Monday, February 7, 2011

Transfers from trust to general


By-law 9, s.10. states
A licensee shall withdraw money from a trust account under paragraph 2 or 3 of subsection 9 (1) only,
(a) by a cheque drawn in favour of the licensee;
(b) by a transfer to a bank account that is kept in the name of the licensee and is not a trust account; or
(c) by electronic transfer.
The above list seems fairly straightforward. A trust cheque has the payee filled in and is signed by you or a person you authorize. Likewise, for a transfer to be completed in person at the bank, the teller will require a signature authorizing the transaction.
But, what about the electronic transfers? This transfer occurs online, and while it does require a password, there is no physical proof the the transaction was authorized by the licensee.

It is this step, the proof of authorization, that is often missed by law firms. To overcome this proof issue, By-law 9, s. 12 mandates that documentation be completed and signed by the licensee or an authorized person. This documentation is otherwise known as Form 9A, and it must be completed and signed before you do an electronic transfer. You must then compare the bank confirmation printout to the Form 9A, ensure the information matches, and then on the bank printout write the client name, matter number, then date and sign it.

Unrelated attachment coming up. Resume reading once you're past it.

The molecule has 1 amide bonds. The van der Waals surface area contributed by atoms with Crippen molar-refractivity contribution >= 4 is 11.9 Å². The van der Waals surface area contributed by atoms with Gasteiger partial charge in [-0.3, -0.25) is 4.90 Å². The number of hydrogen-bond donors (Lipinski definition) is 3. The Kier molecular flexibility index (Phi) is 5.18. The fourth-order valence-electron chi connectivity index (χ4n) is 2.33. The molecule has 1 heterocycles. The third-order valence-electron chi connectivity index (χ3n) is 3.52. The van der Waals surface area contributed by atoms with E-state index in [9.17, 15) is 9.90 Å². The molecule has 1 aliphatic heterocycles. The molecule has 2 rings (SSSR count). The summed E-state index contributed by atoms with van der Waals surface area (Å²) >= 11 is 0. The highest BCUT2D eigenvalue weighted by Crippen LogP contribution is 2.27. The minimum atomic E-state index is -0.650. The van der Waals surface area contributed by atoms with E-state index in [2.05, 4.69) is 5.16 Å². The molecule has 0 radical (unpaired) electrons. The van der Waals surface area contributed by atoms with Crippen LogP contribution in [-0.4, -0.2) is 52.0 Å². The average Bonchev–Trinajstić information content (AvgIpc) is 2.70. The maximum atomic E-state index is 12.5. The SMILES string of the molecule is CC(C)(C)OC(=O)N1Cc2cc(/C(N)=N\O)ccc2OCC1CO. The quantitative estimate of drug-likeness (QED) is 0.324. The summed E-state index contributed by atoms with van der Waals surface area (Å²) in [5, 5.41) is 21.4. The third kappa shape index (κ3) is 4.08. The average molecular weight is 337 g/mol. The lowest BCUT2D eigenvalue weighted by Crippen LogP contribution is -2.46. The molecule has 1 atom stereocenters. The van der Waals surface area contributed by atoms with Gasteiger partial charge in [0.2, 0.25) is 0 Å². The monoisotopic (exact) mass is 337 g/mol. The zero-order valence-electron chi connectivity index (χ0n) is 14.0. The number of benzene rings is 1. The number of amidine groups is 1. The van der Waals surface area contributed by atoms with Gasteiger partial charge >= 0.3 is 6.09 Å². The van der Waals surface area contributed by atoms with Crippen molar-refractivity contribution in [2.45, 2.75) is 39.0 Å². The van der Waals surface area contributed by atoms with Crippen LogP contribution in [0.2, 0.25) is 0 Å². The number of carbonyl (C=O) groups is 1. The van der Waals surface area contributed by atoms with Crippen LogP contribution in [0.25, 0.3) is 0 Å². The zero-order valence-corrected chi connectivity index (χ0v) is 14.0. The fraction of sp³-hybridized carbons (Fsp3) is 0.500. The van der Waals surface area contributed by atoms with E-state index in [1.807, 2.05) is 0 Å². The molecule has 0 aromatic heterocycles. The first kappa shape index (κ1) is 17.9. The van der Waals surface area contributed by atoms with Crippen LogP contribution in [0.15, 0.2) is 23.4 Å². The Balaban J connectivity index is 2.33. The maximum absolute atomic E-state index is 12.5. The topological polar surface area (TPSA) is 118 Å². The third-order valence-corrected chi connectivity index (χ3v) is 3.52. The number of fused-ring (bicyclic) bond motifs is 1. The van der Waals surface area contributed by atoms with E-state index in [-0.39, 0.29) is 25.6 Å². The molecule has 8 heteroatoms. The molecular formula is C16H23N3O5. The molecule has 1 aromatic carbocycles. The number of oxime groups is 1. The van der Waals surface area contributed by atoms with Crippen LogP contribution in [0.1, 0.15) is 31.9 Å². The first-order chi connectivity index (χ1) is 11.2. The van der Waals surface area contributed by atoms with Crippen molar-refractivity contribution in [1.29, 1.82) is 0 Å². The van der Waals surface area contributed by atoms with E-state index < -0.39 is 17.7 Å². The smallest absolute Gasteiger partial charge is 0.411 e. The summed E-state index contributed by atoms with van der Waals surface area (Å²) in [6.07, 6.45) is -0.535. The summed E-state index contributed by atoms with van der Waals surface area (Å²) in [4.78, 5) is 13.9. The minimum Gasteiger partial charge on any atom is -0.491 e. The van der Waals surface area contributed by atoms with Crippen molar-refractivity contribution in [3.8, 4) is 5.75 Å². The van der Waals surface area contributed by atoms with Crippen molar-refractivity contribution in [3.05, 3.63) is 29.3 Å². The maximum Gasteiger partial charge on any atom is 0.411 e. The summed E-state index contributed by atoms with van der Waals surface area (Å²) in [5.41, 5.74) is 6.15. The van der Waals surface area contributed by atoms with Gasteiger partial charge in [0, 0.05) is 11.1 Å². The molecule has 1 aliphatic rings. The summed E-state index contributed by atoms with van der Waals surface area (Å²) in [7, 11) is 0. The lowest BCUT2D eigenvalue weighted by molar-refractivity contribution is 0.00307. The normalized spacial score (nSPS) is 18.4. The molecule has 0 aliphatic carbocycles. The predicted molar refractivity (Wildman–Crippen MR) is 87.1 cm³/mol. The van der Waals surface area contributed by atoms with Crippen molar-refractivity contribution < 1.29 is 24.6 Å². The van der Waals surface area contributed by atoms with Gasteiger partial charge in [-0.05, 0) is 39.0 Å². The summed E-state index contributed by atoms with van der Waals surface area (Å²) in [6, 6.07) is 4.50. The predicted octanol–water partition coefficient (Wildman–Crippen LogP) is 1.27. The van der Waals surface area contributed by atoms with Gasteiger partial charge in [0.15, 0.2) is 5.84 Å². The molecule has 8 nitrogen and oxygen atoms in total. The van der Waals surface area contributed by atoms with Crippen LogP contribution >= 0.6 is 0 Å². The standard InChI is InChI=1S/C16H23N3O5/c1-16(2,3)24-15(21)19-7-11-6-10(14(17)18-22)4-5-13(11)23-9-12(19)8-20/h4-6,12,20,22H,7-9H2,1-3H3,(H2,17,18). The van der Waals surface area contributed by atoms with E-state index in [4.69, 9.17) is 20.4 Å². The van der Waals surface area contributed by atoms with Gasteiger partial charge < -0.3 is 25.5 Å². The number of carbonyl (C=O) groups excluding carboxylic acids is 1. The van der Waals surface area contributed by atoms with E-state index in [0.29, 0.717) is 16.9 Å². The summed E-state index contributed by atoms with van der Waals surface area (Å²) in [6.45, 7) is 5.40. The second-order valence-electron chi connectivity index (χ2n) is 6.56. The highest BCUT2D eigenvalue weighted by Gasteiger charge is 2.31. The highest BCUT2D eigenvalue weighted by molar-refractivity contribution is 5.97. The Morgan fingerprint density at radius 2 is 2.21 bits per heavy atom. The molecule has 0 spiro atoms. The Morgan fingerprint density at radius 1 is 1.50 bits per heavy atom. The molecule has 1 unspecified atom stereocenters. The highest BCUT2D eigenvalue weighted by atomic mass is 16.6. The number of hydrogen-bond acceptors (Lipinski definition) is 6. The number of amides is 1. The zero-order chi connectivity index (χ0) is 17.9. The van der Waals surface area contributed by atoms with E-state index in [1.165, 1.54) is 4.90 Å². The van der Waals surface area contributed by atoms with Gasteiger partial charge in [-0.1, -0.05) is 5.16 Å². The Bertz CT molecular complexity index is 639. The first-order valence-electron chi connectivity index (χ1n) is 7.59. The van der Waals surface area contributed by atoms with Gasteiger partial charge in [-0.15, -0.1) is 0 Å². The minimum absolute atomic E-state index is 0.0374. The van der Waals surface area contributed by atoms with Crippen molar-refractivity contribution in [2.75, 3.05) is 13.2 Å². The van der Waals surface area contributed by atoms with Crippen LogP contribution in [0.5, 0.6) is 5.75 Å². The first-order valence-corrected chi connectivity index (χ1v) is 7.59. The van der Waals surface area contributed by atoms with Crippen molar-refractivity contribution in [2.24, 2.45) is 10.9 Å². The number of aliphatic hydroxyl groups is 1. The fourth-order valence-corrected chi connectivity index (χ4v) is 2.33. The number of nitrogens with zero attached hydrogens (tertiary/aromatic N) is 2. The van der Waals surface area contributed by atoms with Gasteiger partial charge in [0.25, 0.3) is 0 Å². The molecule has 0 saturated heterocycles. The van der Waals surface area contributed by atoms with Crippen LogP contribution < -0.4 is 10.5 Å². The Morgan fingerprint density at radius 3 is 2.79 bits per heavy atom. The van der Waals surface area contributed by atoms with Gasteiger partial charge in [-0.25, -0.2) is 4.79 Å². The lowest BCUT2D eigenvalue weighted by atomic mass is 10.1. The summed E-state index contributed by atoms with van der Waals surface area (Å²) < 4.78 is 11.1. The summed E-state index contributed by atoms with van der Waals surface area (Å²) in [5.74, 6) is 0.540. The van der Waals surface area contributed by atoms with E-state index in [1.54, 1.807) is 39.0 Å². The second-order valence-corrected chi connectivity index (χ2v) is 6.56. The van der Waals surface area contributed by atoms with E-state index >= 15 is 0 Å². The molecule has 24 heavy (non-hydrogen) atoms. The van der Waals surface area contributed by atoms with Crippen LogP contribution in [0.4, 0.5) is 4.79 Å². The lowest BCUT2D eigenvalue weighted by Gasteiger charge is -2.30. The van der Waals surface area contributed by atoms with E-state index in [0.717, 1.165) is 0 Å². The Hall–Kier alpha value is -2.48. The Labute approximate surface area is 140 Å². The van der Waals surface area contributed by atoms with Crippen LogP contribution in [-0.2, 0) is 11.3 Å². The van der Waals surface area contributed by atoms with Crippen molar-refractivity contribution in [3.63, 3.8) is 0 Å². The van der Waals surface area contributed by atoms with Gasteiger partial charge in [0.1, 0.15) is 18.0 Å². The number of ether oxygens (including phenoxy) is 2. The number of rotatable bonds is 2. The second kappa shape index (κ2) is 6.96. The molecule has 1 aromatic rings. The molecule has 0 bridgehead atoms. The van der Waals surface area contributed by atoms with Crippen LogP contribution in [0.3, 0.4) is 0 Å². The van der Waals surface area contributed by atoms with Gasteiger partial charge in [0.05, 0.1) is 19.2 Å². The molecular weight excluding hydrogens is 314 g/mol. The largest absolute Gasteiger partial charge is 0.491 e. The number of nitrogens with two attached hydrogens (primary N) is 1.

For those of you doing electronic transfers for real estate transactions, you should already be completing Form 9Bs and Form 9Cs as part of your practice, as well as signing the bank confirmation printouts.

The Financial Reporting section of the Lawyer Annual Report has a specific question dealing with this issue – question 4. For further explanation, please see “Questions about this section” contained within the Annual Report. If you are doing online trust transfers, but not completing and signing the various Form 9’s and bank printouts, you should be answering “No” to question 4. You can use the text box at the end of the section to explain that you were unaware of the forms, but that you will take corrective action for 2011.

As always, I invite your comments and suggestions for future post topics. Next week – Verifying client’s identity.
Clyde